My Turn: It is time to end the AUMF and forever wars

For the Monitor
Published: 5/27/2019 12:10:26 AM

This Memorial Day, I reflect on my years as a public school teacher and those Memorial Day programs. Singing patriotic songs, saluting the flag, honoring the veterans and current service members who were parents or grandparents of the students.

Since starting at the school in 2001, we had always been at war. I couldn’t help thinking, “What if we were not at war and their parents served in peacetime?”

Yet during that time, only twice had Congress voted to go to war in 2001 and 2002. And those Authorizations for Use of Military Force, (AUMF) have been used ever since in over 41 conflicts.

When two veterans’ groups, VoteVets and Concerned Veterans of America, sat down to discuss their differences, they discovered one thing they agreed on. Although they disagree about most issues and are on opposite ends of the political spectrum, they found that they agreed that it is time to repeal the AUMF from 2001.

Although it was passed in reaction to the attacks of Sept. 11, 2001, it has been stretched to cover 41 military operations in 19 countries. Secretary of State Mike Pompeo has even indicated he would use it to authorize a war in Iran.

So why would these two veterans’ organizations agree to repeal this?

First a bit of history and background. Article 1, Section 8, of the U. S. Constitution gives Congress the power to declare war, not the president. Clearly our Founding Fathers wanted to take this power out of the hands of one man. The president has some limited powers to use the military in situations of defense during a sudden attack, but cannot take the country into a prolonged war.

In 1973, during the Vietnam War, Congress passed the War Powers Act. So now the president has to consult with Congress before committing troops, notify Congress within 48 hours after introducing troops into combat, or when it is imminent. Then he/she must end the action within 60 days if there is no further authorization from Congress.

But if the president can stretch the 2001 authorization to cover his new situation, Congress has been left out of having any say in the action.

There is also a 2002 authorization for the war in Iraq, but that authorization is more specific to fighting in relation to Iraq. This is our situation now.

The 2001 AUMF has no sunset clause or ending date, the military targets are not clear, it has no geographic restrictions or restrictions on when we can use ground troops. It is a prescription for endless war.

It has been claimed to authorize attacks against groups that did not even exist when it was written. It has been used for so long that many members of Congress have never had the opportunity to debate it or understand how it is used.

Now this administration is using the law for a possible war against Iran. There is also talk of using it in Venezuela.

This has no relation to its purpose in fighting al-Qaida. It is not even remotely related.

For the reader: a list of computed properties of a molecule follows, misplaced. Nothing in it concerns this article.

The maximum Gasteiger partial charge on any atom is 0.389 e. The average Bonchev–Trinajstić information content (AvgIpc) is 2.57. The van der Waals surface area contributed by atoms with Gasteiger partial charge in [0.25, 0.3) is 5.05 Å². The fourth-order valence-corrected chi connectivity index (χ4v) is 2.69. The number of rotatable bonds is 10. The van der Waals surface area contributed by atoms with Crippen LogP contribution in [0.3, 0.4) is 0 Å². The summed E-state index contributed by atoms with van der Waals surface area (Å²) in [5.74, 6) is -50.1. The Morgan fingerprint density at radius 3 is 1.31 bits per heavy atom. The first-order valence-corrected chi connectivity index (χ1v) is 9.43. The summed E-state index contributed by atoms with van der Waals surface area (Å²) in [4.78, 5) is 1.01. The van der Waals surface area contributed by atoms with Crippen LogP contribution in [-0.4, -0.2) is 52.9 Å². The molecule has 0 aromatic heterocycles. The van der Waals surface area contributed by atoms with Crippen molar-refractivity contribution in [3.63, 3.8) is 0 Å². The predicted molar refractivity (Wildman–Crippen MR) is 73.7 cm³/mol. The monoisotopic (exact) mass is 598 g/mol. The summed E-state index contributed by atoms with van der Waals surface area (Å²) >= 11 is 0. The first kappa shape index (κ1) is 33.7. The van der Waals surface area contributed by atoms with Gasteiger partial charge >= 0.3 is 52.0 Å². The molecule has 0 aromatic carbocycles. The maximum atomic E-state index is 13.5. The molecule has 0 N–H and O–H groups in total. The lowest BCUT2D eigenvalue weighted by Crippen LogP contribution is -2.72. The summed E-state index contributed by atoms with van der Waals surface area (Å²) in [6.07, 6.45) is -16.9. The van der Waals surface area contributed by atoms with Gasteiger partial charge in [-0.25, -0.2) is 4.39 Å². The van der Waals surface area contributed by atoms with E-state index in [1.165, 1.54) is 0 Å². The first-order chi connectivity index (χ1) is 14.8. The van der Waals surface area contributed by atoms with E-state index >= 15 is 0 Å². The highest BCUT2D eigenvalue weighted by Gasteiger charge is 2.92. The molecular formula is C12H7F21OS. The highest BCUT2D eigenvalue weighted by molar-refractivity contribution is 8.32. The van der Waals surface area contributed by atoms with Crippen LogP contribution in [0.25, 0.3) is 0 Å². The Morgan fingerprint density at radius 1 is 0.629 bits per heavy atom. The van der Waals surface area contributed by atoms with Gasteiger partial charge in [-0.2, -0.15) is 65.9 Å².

It makes sense to me that those in our military would want to know that Congress has discussed and agreed to the goals of a conflict, where it is to be fought, when we will want to end it or decide to continue. These are things that should be openly debated.

As this kind of action is contemplated, other options, such as diplomacy or solutions to the reasons for the conflict, could be talked about. Congress could decide to try an alternative. Most often there really is a peaceful alternative.

If we are under direct attack (a situation that is not likely) and the president responds, we should have congressional debate within 60 days.

It makes sense that two different veterans’ organizations would want this, too. This should be a bipartisan issue. Fewer wars would result, and fewer veterans would be injured and require care.

I am sure the endless nature of these unresolved wars contributes to the sadness or lack of closure that many veterans feel.

Other groups on the opposite ends of the spectrum are also in agreement on repealing these AUMFs. Sen. Rand Paul, Republican of Kentucky, is now aligned with Sen. Tom Udall, Democrat of New Mexico, to wind down the 17-year military campaign in Afghanistan. Bipartisan agreement is possible on this issue.

There is a real opportunity to change this situation now.

When H.R. 1274, a bill to repeal the AUMF laws, comes up for a vote, U.S. Reps. Annie Kuster and Chris Pappas should vote for it. They could act now to co-sponsor it. Sens. Jeanne Shaheen and Maggie Hassan should support this when it gets to the Senate. This bill is so well written it even allows eight months before it takes effect to allow work on ongoing conflicts to be addressed.

There is no real reason not to repeal these AUMFs and have Congress debate and decide when we need to go to war.

It is even more critical now that this administration has a hawk like John Bolton, who will use any excuse to go to war with Iran.

Going to war should not be left in his hands but debated by the people’s representatives.

Wouldn’t it better if our children in New Hampshire knew their parent were safe from undebated and unauthorized wars?

(Sara Smith lives in Pembroke.)




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